The museum acquired 14 Rauschenberg works in 1998, funded by Wattis, with additional support from two other trustees. At the time, this astonishing acquisition represented one of the most significant commitments any museum had ever made to a living American artist. Along with Erased de Kooning Drawing, the group included Automobile Tire Print (1953), White Painting [three panel] (1951), and Mother of God (ca. 1950), one of the artist’s earliest surviving paintings. When the acquisitions were announced, Rauschenberg wrote, “I feel like the museum has taken on another partner.”
In celebration of the works coming into the collection, Wattis hosted a luncheon at her house with Rauschenberg in attendance, and the pair instantly bonded. “They sat next to each other at lunch and were just immediate friends. Their spirits were so compatible,” says Garrels. Afterward, Rauschenberg sent Wattis a package (marked “To Phyllis” with a big heart) containing a portfolio of Shirtboards — a set of prints based on an earlier series of collages that Rauschenberg had made in Morocco. The gift was inspired by their lunch conversation, in which they discovered they had both traveled there in 1952. After receiving the package, Wattis playfully said to Garrels, “I think he’s sweet on me.”
The following year, Rauschenberg gave Hiccups (1978) to the museum in Wattis’s honor. The work, which Wattis called “unpredictably original,” consists of 97 handmade sheets of paper layered with solvent transfer images and collaged bits of cloth and ribbon, and connected by zippers. Roberts says, “Each one of these panels is its own little Rauschenberg, and the idea is that they can be rearranged and zipped together in any order that you choose.” In the exhibition, it is displayed as one continuous frieze around a single gallery.
Along with the 14 works in the initial acquisition, Wattis fell in love with a very late Rauschenberg called Port of Entry [Anagram (A Pun)] (1998), which the museum also acquired in 1999. The work was produced using a digital color-transfer process. Always on the forefront of technology, Rauschenberg’s studio had acquired an Iris digital inkjet printer in 1992, which allowed Rauschenberg to print his photographs using less-toxic, water-soluble inks and dyes. Roberts explains, “That was part of what fed his imagination and kept him going—this constant invention with materials and processes.” Port of Entry repeats images and patterns, combining photographs of Americana with those from the artist’s extensive travels, and, as Anagram [A Pun] (the name of the series) suggests, creating a visual puzzle for viewers. The large, sumptuous work is on view in the last gallery of the retrospective.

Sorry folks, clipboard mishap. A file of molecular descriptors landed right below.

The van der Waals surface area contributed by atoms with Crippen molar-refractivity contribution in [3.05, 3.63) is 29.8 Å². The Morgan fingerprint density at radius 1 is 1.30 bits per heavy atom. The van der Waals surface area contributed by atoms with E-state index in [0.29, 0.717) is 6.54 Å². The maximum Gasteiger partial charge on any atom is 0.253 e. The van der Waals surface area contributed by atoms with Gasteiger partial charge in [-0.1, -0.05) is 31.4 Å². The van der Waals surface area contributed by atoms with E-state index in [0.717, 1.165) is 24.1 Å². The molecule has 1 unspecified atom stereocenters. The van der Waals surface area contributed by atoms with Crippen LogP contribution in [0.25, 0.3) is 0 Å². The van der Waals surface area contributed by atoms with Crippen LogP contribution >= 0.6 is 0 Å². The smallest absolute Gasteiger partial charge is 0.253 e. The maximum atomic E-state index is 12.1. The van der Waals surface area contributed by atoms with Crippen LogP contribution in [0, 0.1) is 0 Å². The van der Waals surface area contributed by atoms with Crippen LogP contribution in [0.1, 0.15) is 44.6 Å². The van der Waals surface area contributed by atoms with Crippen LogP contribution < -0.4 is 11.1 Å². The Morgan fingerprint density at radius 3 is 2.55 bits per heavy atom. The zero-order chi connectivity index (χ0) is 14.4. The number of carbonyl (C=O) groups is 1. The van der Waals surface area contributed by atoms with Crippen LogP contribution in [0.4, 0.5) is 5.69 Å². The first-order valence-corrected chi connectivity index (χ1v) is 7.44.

Wattis’s generosity and impact are still felt at the museum today. In 2013, funds from Wattis’s endowment, the Phyllis C. Wattis Fund for Major Accessions, were used to purchase Rauschenberg’s Rosalie/Red Cheek/ Temporary Letter/Stock (Cardboard) (1971). The same year, the museum launched the Rauschenberg Research Project, a public online resource featuring scholarly research and documentation on Rauschenberg artworks in the collection. SFMOMA now holds more than 85 Rauschenberg works, dating from 1949 to 1998, and has become a leading authority on the artist. Wattis’s legacy continues with this retrospective. As she would say, it’s worth a detour.Robert Rauschenberg: Erasing the Rules will be on view through March 25, 2018.